I was exhausted and standing in front of a Customs Official in the Lagos airport.  “Where is your yellow immunization card?”

My face turned yellow I’m sure as my eyes darted through my passport.  I was no stranger to the Nigerian customs process and was usually well thought out and on my game.  Not this trip.

It was a situation where I literally grinned, looked at this powerful lady and said, “E’karo Mommy, se’ dada ni’?”

She laughed cautiously and then asked again in a playfully inquisitive tone, “your yellow card?”  I said with a thoughtful smile, “I will find it.” She waved me through with my passport, visa, and a yellow card I was committed to find.  I eventually did find it.

It was a situation where I sat their metaphorically naked and hoping for the best with noticeable perspiration.

That is the typical posture when hiring a team member, hoping for the best with noticeable perspiration.

As business owners we are constantly working to maximize profit, cash flow and a host of other metrics and deliverables.  Yet when it comes to hiring we look like middle schoolers out on a first date, awkward and out of place.  

Two things that you can install into your business right now to help you mature the process for how you bring in that powerfully important asset and relationship of people into your business.

First, a written hiring process.  An actual process that you will follow no matter how desperate you are for employees nor how well you may know said-candidate.

Important elements of a hiring process combine a mix of subjective (how you feel) and objective (what the data says) points.  

Subjectively, having an initial phone call followed by a series of live meetings.  A live-discussion sequence that we recommend looks like this:

  1. Initial phone call as a simple get-to-know.
  2. Live Interview with a focus on company vision, mission, values, culture, and direction.  There is to be little to no discussion about the actual role. The goal is to find out if they fit the company.  Literally share those elements and have them go home and call you later if they are still interested in the actual job role. 
  3. Live Interview to include other team members over lunch.  The actual role is the focus on this entire discussion along with an initial layout of the company compensation structure although you may not be prepared to discuss an actual compensation offer.
  4. Live Interview over dinner with a spouse or significant-other.  Dave Ramsey says it best, “if we find out you’re not crazy, then we need to confirm that your spouse isn’t crazy because either way, we can’t let crazy in the building!”
  5. Final Offer

“But can’t we do it faster?”  If you want to be less informed and hasty then yes you can.  Part of the value of multiple steps is to intentionally slow down the process so everyone can process all of the information.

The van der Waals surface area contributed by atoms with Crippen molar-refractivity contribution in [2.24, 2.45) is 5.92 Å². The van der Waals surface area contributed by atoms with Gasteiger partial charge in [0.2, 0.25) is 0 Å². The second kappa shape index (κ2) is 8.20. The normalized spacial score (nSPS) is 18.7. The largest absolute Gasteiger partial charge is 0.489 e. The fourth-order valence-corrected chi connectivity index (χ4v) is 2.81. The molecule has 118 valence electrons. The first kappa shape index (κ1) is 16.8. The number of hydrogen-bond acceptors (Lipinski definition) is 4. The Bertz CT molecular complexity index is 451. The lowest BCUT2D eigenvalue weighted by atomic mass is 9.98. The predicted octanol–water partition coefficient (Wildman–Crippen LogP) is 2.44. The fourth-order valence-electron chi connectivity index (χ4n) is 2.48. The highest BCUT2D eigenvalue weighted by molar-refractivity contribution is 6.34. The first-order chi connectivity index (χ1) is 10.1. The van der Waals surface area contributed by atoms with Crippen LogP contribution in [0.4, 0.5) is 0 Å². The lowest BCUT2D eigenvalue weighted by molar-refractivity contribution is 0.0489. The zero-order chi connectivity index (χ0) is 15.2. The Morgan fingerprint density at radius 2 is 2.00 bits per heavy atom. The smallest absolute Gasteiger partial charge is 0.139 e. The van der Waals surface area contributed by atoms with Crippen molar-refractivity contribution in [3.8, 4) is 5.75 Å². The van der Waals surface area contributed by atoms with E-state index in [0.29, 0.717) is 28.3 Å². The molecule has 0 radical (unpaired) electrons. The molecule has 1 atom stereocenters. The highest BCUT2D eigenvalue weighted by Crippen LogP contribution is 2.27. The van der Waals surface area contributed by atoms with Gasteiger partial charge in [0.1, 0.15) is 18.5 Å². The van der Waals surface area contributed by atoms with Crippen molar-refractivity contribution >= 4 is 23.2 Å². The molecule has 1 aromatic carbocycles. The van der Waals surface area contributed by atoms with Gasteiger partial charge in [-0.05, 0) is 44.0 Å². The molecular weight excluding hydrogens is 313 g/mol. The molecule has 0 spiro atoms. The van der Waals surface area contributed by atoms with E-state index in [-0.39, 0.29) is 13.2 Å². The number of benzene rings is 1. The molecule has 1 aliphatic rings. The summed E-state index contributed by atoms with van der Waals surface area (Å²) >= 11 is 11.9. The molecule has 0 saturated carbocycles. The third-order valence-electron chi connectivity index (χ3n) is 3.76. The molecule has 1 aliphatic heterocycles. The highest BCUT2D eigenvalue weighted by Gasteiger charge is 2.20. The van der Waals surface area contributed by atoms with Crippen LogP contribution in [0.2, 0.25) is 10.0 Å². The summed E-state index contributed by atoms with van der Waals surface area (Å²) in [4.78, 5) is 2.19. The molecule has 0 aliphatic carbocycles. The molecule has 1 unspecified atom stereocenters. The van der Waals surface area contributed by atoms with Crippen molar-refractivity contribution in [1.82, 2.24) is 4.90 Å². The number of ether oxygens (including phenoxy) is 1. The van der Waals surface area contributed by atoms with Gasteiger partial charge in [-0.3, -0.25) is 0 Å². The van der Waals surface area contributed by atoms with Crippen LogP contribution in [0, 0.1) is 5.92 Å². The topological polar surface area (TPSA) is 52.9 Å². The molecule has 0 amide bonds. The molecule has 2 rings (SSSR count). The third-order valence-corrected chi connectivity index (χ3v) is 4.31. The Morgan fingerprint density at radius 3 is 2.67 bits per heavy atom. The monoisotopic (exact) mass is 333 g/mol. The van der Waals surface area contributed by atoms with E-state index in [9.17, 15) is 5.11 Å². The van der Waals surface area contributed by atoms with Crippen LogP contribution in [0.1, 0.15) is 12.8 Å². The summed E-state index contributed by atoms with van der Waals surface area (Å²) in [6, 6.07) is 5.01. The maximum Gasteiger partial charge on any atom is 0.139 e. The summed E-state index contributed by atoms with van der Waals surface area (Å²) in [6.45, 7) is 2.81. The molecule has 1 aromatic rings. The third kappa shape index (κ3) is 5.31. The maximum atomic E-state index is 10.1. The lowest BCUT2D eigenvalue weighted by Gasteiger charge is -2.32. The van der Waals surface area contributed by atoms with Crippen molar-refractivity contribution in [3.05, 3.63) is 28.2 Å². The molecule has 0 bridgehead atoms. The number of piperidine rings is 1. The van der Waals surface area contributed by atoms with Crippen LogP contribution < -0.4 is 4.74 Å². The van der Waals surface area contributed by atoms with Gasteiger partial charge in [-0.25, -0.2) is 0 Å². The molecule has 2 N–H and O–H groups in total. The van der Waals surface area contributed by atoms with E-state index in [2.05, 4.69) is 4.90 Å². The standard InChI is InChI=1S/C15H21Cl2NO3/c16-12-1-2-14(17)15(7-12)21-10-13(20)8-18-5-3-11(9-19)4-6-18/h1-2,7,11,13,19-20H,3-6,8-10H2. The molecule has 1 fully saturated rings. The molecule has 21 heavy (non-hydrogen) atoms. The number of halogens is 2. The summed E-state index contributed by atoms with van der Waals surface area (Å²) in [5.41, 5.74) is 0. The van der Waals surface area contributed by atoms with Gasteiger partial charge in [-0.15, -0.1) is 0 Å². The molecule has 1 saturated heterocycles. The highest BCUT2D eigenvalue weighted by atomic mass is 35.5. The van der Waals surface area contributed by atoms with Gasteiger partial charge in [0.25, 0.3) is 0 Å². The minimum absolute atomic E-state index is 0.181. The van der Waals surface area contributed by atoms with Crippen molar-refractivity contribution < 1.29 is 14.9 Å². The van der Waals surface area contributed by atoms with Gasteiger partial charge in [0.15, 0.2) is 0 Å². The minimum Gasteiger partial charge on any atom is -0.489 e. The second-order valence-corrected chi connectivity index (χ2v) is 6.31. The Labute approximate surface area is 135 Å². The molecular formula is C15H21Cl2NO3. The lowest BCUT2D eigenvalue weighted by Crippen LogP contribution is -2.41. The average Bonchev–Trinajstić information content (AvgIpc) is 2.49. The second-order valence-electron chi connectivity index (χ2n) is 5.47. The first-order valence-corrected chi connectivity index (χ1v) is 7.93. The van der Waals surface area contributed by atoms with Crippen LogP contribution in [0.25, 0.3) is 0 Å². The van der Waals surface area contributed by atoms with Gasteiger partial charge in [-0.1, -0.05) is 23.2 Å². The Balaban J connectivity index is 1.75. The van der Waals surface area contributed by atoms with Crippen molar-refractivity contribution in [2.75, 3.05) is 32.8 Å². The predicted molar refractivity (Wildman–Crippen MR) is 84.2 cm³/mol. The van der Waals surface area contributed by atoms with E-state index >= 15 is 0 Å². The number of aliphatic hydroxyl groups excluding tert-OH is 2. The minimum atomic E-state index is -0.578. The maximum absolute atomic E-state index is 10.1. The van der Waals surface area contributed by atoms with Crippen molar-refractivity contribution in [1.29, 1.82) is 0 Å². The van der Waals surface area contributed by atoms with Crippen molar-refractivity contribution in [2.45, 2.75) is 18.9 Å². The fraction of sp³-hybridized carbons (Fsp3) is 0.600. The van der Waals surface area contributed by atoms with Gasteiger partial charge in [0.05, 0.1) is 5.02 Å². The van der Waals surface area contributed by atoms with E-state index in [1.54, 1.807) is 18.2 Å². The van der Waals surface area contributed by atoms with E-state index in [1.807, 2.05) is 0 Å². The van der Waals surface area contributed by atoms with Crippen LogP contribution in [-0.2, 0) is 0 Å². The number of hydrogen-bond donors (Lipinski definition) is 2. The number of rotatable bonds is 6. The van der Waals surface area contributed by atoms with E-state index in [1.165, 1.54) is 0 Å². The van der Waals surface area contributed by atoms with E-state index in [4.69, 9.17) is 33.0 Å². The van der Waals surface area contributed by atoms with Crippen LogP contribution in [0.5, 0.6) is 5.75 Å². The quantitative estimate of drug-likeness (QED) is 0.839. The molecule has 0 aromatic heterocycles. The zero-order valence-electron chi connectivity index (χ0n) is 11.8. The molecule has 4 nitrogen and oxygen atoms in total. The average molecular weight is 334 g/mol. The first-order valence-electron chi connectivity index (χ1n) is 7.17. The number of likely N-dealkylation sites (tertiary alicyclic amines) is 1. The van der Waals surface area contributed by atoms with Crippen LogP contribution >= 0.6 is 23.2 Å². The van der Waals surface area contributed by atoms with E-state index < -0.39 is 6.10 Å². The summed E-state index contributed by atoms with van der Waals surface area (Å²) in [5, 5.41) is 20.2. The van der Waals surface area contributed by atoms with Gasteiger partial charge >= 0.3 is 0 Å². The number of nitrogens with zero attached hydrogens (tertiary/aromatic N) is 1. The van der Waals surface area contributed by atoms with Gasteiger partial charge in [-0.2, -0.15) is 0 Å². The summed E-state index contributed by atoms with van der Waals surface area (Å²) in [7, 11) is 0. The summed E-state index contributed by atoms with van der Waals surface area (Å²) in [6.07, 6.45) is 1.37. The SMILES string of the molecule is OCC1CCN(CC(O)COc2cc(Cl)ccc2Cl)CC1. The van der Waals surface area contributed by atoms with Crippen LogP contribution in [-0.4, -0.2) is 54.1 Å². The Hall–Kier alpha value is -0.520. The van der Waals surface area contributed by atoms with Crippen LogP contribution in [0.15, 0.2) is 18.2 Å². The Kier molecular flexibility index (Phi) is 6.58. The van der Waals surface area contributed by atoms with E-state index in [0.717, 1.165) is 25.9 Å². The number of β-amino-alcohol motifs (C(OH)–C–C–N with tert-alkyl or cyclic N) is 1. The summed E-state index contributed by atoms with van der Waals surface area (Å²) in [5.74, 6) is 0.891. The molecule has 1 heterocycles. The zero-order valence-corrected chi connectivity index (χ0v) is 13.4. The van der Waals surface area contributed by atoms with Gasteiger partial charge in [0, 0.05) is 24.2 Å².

Objectively, here are some elements of the process that will give you hard metrics to look at.

  1. Administering a personality profile (we prefer DISC…it’s simple) is crucial.  You do not want to hire a “people person” for a highly technical, isolated job. Do this for every serious candidate you have.
  2. References.  Yes, ask for them and call every one of them.  You never know and all it takes is one phone call to provide you with more intuition and information that you can ever receive from all of your interviews combined.  
  3. Contract your candidate for a couple of hours to actually work on a project.  Be creative. If you are hiring an Estimator, give them an old bid to estimate.  If you are hiring a Real Estate Attorney, have them write out a simple version of a Real Estate Closing process in their own words.  

All three of the objective opportunities are severely underutilized primarily because they take time and effort.  

Embrace the time and effort.  See it as a gift allowing you to make an incredibly powerful decision.  It’s romantic to think, “I was at a gas station pumping gas and a guy walked up to me and I hired him on the spot and he’s been the best employee I’ve ever had.”  

That may work for your Grandmother’s dating game 70 years ago…but not for hiring.  

Secondly, you need an Onboarding Process.

Day one is no longer day one.  The first day for your new team member is actually the start of their warm up period which should be about 3 months.  

A healthy Onboarding Process will include a simple layout of what the new team member will learn, according to their role, week by week over the first twelve weeks.

Weekly, the new team member will sit with their direct report and walk through a few crucial and well positioned questions and statements…

  • Follow up from discussion last week
  • What are you seeing/thinking?
  • What Blind Spots are we missing?
  • What questions do you have about your role this week?
  • What new ideas do you have?
  • What do you need from me?
  • Here is what I see in you (supervisor)…
  • Action Items to install, improve, etc.

Spend 10 minutes reviewing that list of questions each week with your new team member and your investment will begin returning in a major way.  A simple, implemented onboarding process is one of the simplest ways to ensure your hiring investment. 

As Owners, let’s commit to stop just crossing our fingers and hoping for the best and let’s work the process.

Scott Beebe is the founder of Business On Purpose and the host of The Business On Purpose Podcast.  He can be found at mybusinessonpurpose.com.